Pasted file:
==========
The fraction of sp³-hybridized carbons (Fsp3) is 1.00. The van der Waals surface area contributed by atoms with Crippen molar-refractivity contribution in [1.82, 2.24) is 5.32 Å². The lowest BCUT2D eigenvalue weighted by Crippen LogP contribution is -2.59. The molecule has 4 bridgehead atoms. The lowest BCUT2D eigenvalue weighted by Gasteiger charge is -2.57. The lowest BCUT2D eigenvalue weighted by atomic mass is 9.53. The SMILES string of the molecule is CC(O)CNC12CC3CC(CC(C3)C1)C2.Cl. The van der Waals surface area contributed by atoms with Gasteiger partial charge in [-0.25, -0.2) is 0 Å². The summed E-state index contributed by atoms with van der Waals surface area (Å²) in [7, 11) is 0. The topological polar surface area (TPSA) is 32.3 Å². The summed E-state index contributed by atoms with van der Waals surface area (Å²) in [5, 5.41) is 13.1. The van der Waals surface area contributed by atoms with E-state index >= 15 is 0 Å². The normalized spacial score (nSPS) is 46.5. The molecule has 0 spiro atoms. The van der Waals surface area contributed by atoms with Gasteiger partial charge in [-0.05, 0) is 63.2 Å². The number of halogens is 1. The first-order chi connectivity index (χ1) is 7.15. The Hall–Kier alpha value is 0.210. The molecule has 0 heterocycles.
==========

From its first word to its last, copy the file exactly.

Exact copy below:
The fraction of sp³-hybridized carbons (Fsp3) is 1.00. The van der Waals surface area contributed by atoms with Crippen molar-refractivity contribution in [1.82, 2.24) is 5.32 Å². The lowest BCUT2D eigenvalue weighted by Crippen LogP contribution is -2.59. The molecule has 4 bridgehead atoms. The lowest BCUT2D eigenvalue weighted by Gasteiger charge is -2.57. The lowest BCUT2D eigenvalue weighted by atomic mass is 9.53. The SMILES string of the molecule is CC(O)CNC12CC3CC(CC(C3)C1)C2.Cl. The van der Waals surface area contributed by atoms with Gasteiger partial charge in [-0.25, -0.2) is 0 Å². The summed E-state index contributed by atoms with van der Waals surface area (Å²) in [7, 11) is 0. The topological polar surface area (TPSA) is 32.3 Å². The summed E-state index contributed by atoms with van der Waals surface area (Å²) in [5, 5.41) is 13.1. The van der Waals surface area contributed by atoms with E-state index >= 15 is 0 Å². The normalized spacial score (nSPS) is 46.5. The molecule has 0 spiro atoms. The van der Waals surface area contributed by atoms with Gasteiger partial charge in [-0.05, 0) is 63.2 Å². The number of halogens is 1. The first-order chi connectivity index (χ1) is 7.15. The Hall–Kier alpha value is 0.210. The molecule has 0 heterocycles.